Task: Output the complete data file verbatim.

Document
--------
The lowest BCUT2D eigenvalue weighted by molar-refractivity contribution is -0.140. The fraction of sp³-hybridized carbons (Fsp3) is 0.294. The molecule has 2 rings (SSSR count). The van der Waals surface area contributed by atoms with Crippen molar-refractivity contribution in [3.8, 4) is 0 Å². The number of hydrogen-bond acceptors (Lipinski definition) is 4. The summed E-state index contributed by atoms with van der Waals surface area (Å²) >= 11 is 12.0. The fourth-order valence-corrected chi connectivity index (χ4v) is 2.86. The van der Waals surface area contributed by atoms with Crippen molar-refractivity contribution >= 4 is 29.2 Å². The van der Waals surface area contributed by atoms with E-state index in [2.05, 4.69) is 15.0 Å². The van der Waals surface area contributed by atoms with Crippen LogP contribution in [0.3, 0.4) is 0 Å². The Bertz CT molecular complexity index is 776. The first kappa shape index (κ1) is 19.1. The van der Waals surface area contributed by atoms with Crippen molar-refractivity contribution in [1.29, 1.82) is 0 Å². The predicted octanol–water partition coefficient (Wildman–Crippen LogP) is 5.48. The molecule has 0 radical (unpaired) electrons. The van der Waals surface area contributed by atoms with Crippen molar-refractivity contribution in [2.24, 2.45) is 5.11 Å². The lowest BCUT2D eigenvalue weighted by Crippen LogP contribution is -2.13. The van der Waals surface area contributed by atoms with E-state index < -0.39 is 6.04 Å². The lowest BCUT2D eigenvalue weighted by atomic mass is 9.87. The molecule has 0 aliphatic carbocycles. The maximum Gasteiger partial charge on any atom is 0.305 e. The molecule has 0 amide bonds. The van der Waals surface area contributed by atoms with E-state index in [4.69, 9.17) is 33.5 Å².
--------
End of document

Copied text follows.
The lowest BCUT2D eigenvalue weighted by molar-refractivity contribution is -0.140. The fraction of sp³-hybridized carbons (Fsp3) is 0.294. The molecule has 2 rings (SSSR count). The van der Waals surface area contributed by atoms with Crippen molar-refractivity contribution in [3.8, 4) is 0 Å². The number of hydrogen-bond acceptors (Lipinski definition) is 4. The summed E-state index contributed by atoms with van der Waals surface area (Å²) >= 11 is 12.0. The fourth-order valence-corrected chi connectivity index (χ4v) is 2.86. The van der Waals surface area contributed by atoms with Crippen molar-refractivity contribution >= 4 is 29.2 Å². The van der Waals surface area contributed by atoms with E-state index in [2.05, 4.69) is 15.0 Å². The van der Waals surface area contributed by atoms with Crippen LogP contribution in [0.3, 0.4) is 0 Å². The Bertz CT molecular complexity index is 776. The first kappa shape index (κ1) is 19.1. The van der Waals surface area contributed by atoms with Crippen molar-refractivity contribution in [1.29, 1.82) is 0 Å². The predicted octanol–water partition coefficient (Wildman–Crippen LogP) is 5.48. The molecule has 0 radical (unpaired) electrons. The van der Waals surface area contributed by atoms with Crippen molar-refractivity contribution in [2.24, 2.45) is 5.11 Å². The lowest BCUT2D eigenvalue weighted by Crippen LogP contribution is -2.13. The van der Waals surface area contributed by atoms with E-state index < -0.39 is 6.04 Å². The lowest BCUT2D eigenvalue weighted by atomic mass is 9.87. The molecule has 0 aliphatic carbocycles. The maximum Gasteiger partial charge on any atom is 0.305 e. The molecule has 0 amide bonds. The van der Waals surface area contributed by atoms with E-state index in [4.69, 9.17) is 33.5 Å².